From a first study of the traditional law codes of the Tai one can say that the community was strongly emphasised. Law was constituted for the sake of communities within the baan-müang system, such as the community of the extended family, of the village, or whole müang polities. Law codes defined rights but also responsibilities of the individual within a community, and of sub-communities within extended communities. On the other side, rights and responsibilities of major communities towards sub-communities and individuals were formulated in traditional law codes. Buddhist and traditional pre-Buddhist law were strongly based on traditional values and aimed to prevent social and political conflicts, and to protect the human communities. Thus, harmony and conflict-free social interaction are highly appreciated by all Tai to date. The preventive community-oriented character of the traditional codes might be an important difference to western law concepts, which accept the conflict as a social reality and which are more oriented to solve existing conflicts than to prevent them.
The special issue of TAI CULTURE with the title "Law and Values in Tai baan-müang" is the outcome of a 2-year research project that
brought together scholars from different countries and from different disciplines, who did research on traditional law concepts and traditional
perceptions of justice, rights and responsibilities in Tai societies. The aim of the project was to provide fundamental knowledge which is
needed for comparison with other Asian
societies, and to conceptualise traditional Tai perceptions of law, rights and justice.
Starting from the point that traditional concepts of law basically influence the actual perceptions of rights and responsibilities, the
project also aimed to analyse and to compare the regulations concerning individual-community interaction in Tai societies, and to
re-conceptualise Tai perspectives on rights and responsibilities as expressed in traditional law codes.
The contributions in this special issue, on the one side, provide an „inside“ Tai perspective by using original sources and by paying attention to the specific Tai terminology. Researchers and specialists from different countries and from a variety of disciplines, such as specialists in the study of law and law history in Southeast Asia, philologists, linguists and anthropologists were brought together to compare and to discuss several traditional Tai law codes from the viewpoint of the complex study of the Tai baan-müang knowledge systems. On the other side, the modernisation of traditional Tai law systems and changes in the perceptions of law due to external influences (Buddhism, sinicisation, colonialism, interaction with non-Tai ethnic groups) are examined in this special issue.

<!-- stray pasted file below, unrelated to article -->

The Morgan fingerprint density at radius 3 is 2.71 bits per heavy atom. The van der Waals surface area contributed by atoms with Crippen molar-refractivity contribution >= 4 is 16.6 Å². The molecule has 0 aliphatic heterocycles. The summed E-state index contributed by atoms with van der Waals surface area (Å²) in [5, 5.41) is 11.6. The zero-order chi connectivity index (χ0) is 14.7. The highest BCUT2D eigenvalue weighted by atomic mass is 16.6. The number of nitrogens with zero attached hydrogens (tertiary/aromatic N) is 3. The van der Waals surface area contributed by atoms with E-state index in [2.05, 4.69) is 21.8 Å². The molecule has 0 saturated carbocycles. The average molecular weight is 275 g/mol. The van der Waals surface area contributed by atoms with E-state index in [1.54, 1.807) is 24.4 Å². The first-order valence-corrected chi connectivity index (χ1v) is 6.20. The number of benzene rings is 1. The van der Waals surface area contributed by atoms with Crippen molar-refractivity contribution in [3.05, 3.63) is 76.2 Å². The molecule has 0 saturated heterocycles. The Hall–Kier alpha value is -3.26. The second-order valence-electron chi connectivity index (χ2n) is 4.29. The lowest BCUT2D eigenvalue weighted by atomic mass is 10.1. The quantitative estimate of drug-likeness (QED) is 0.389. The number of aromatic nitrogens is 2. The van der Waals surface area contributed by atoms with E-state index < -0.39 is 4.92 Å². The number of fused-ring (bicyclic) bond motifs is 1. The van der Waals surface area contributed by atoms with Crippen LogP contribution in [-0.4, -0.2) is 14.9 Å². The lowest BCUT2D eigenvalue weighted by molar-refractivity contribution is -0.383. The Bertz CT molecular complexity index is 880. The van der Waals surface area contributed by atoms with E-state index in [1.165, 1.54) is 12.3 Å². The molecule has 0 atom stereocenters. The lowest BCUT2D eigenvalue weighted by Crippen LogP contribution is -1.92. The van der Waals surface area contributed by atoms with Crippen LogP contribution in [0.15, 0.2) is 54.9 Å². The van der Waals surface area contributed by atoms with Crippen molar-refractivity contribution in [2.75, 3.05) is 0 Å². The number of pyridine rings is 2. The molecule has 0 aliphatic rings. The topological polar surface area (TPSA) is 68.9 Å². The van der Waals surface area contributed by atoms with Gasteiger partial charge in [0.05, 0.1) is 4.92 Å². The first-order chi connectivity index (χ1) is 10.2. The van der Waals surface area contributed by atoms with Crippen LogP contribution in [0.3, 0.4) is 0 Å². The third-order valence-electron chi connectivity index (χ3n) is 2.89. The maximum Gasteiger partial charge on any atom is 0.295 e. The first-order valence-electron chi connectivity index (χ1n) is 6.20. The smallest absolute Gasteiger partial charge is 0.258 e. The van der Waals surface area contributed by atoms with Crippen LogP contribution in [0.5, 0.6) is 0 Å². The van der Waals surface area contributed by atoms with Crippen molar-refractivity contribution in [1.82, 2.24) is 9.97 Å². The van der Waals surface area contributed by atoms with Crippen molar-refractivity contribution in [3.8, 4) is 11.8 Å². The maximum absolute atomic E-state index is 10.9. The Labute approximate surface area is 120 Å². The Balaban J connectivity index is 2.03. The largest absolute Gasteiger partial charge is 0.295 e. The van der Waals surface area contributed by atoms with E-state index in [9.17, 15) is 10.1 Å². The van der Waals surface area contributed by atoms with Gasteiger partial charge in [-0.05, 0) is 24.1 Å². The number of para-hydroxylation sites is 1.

The research project was initiated and organised by SEACOM Berlin in 1998. Scholars and young researchers
from Thailand, Laos, Vietnam and Germany were involved in several workshops and round table discussions in Thailand and Germany as well.
After the project was announced officially in 1997,
several other initiatives and projects dealing with traditional forms of law in Southeast Asia and their actual
role started in Vietnam (Conference on “Customary Law and Rural Development in Contemporary Vietnam”, Buon Ma Thuot,
November 1999), Thailand (TRF Project “Community Rights in Southeast Asia”, Bangkok 1999-2001),
and the USA (Tamara Loos, Cornell University: panel proposal to AAS 2001 “Comparative Colonial Jurisprudence in Southeast Asia”).
The increase of research activities having traditional forms of law in their focus without doubt proves that the significance of traditional
law is going to be recognised more and more not only in historical and anthropological research on SEA, but also in comparative legal
and political studies at an international level.
Tai Legal History in Pictures